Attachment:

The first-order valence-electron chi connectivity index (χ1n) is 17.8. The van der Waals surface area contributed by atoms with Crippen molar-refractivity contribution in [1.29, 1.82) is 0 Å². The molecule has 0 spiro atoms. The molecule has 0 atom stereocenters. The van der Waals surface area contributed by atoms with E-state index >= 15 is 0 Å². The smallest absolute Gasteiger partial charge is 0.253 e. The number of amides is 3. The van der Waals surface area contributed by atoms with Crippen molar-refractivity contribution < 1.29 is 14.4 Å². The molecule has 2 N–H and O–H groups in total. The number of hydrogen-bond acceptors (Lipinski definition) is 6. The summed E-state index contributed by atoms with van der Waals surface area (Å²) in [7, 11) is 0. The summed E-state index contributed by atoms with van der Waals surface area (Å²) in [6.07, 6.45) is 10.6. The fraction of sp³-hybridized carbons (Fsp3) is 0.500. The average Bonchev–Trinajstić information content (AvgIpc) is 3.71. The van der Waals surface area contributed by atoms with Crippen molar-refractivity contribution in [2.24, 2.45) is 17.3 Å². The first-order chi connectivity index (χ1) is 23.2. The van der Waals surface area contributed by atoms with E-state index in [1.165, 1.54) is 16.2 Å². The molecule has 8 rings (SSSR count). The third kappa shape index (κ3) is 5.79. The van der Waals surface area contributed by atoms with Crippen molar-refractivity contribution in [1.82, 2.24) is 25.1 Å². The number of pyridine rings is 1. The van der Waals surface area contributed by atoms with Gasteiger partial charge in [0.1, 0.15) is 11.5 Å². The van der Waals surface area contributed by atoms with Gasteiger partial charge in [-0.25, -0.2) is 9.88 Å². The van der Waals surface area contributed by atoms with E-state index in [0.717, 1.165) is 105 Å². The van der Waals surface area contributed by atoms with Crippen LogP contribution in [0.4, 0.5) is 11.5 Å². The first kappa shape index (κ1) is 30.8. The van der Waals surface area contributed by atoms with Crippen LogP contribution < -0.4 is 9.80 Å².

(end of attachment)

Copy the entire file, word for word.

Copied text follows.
The first-order valence-electron chi connectivity index (χ1n) is 17.8. The van der Waals surface area contributed by atoms with Crippen molar-refractivity contribution in [1.29, 1.82) is 0 Å². The molecule has 0 spiro atoms. The molecule has 0 atom stereocenters. The van der Waals surface area contributed by atoms with E-state index >= 15 is 0 Å². The smallest absolute Gasteiger partial charge is 0.253 e. The number of amides is 3. The van der Waals surface area contributed by atoms with Crippen molar-refractivity contribution < 1.29 is 14.4 Å². The molecule has 2 N–H and O–H groups in total. The number of hydrogen-bond acceptors (Lipinski definition) is 6. The summed E-state index contributed by atoms with van der Waals surface area (Å²) in [7, 11) is 0. The summed E-state index contributed by atoms with van der Waals surface area (Å²) in [6.07, 6.45) is 10.6. The fraction of sp³-hybridized carbons (Fsp3) is 0.500. The average Bonchev–Trinajstić information content (AvgIpc) is 3.71. The van der Waals surface area contributed by atoms with Crippen molar-refractivity contribution in [2.24, 2.45) is 17.3 Å². The first-order chi connectivity index (χ1) is 23.2. The van der Waals surface area contributed by atoms with E-state index in [1.165, 1.54) is 16.2 Å². The molecule has 8 rings (SSSR count). The third kappa shape index (κ3) is 5.79. The van der Waals surface area contributed by atoms with Crippen molar-refractivity contribution in [1.82, 2.24) is 25.1 Å². The number of pyridine rings is 1. The van der Waals surface area contributed by atoms with Gasteiger partial charge in [0.1, 0.15) is 11.5 Å². The van der Waals surface area contributed by atoms with Gasteiger partial charge in [-0.25, -0.2) is 9.88 Å². The van der Waals surface area contributed by atoms with E-state index in [0.717, 1.165) is 105 Å². The van der Waals surface area contributed by atoms with Crippen LogP contribution in [0.4, 0.5) is 11.5 Å². The first kappa shape index (κ1) is 30.8. The van der Waals surface area contributed by atoms with Crippen LogP contribution < -0.4 is 9.80 Å².